Notomys macrotis 

Scope: Global
Language: English

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Taxonomy [top]

Kingdom Phylum Class Order Family
Animalia Chordata Mammalia Rodentia Muridae

Scientific Name: Notomys macrotis Thomas, 1921
Common Name(s):
English Big-eared Hopping-mouse
French Souris sauteuse
Spanish Ratones Saltadores de Australia

Assessment Information [top]

Red List Category & Criteria: Extinct ver 3.1
Year Published: 2016
Date Assessed: 2012-12-31
Assessor(s): Burbidge, A.A. & Woinarski, J.
Reviewer(s): Amori, G.
Contributor(s): Abbott, I., Baynes, A. & Morris, K.
The Large-eared Hopping-mouse was last collected in July 1843 near the Moore River, Western Australia, close to where New Norcia is now situated (Mahoney 1975, Flannery and Schouten 2001, Dixon 2008), and has not been seen since (Burbidge 2004). Absence of the species from extensive subfossil collections (Burbidge et al. 2009) suggests that it was restricted to the western margin of the wheatbelt of Western Australia. It may have survived well beyond the date of last collection, noting the lack of scientific collecting in the range area in the 19th and early 20th Centuries.
Previously published Red List assessments:

Geographic Range [top]

Range Description:

The Large-eared Hopping-mouse is known only from the western central wheatbelt of Western Australia.

Countries occurrence:
Regionally extinct:
Australia (Western Australia)
Additional data:
Range Map:Click here to open the map viewer and explore range.

Population [top]

Population:There is no population information available for this species.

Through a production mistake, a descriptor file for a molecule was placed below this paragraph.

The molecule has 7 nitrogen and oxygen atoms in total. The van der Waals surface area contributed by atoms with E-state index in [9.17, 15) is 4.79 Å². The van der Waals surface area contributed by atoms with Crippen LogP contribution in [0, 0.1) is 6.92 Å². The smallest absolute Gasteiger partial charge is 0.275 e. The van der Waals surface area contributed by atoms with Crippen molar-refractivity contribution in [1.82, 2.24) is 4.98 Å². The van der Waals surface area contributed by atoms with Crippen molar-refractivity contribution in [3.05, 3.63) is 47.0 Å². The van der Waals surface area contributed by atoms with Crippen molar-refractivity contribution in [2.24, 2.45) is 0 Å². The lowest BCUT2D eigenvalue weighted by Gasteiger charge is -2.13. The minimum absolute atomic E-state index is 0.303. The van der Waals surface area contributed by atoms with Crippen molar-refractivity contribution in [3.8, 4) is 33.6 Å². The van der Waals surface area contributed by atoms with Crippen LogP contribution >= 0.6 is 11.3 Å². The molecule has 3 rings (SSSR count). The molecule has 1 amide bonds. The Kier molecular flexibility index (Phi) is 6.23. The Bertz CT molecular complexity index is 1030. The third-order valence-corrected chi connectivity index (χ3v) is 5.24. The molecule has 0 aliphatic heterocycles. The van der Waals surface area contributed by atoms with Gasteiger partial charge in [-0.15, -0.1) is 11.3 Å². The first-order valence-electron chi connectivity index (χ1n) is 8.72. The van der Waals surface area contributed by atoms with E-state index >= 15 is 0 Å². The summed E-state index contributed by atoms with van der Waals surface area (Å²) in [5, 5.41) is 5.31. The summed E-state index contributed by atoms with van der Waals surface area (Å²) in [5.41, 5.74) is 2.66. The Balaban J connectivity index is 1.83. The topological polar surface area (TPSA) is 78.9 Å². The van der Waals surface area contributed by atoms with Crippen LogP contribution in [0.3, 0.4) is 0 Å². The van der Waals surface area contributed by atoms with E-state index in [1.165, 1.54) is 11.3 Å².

Additional data:

Habitat and Ecology [top]

Habitat and Ecology:The habitat requirements of this species are unknown. The land surrounding the Moore River originally consisted of coastal heathland, woodland, and open forest (Dixon 2008).

Threats [top]

Major Threat(s): Extinction is considered to be primarily caused by predation by feral cats. The Large-eared Hopping-mouse’s habitat, loamy valley soils with grass, was used for sheep herding at the time of extinction; this would have degraded its habitat and collapsed its burrows. Evidence for epizootic disease as the primary factor, but probably interacting with drought and predation by feral cats as secondary factors, in decline and extinction of many mammal species in Western Australia; many of these declined before the arrival of foxes (Abbott 2006).

Conservation Actions [top]

Conservation Actions: The species is extinct.

Citation: Burbidge, A.A. & Woinarski, J. 2016. Notomys macrotis. The IUCN Red List of Threatened Species 2016: e.T14865A22401041. . Downloaded on 21 July 2018.
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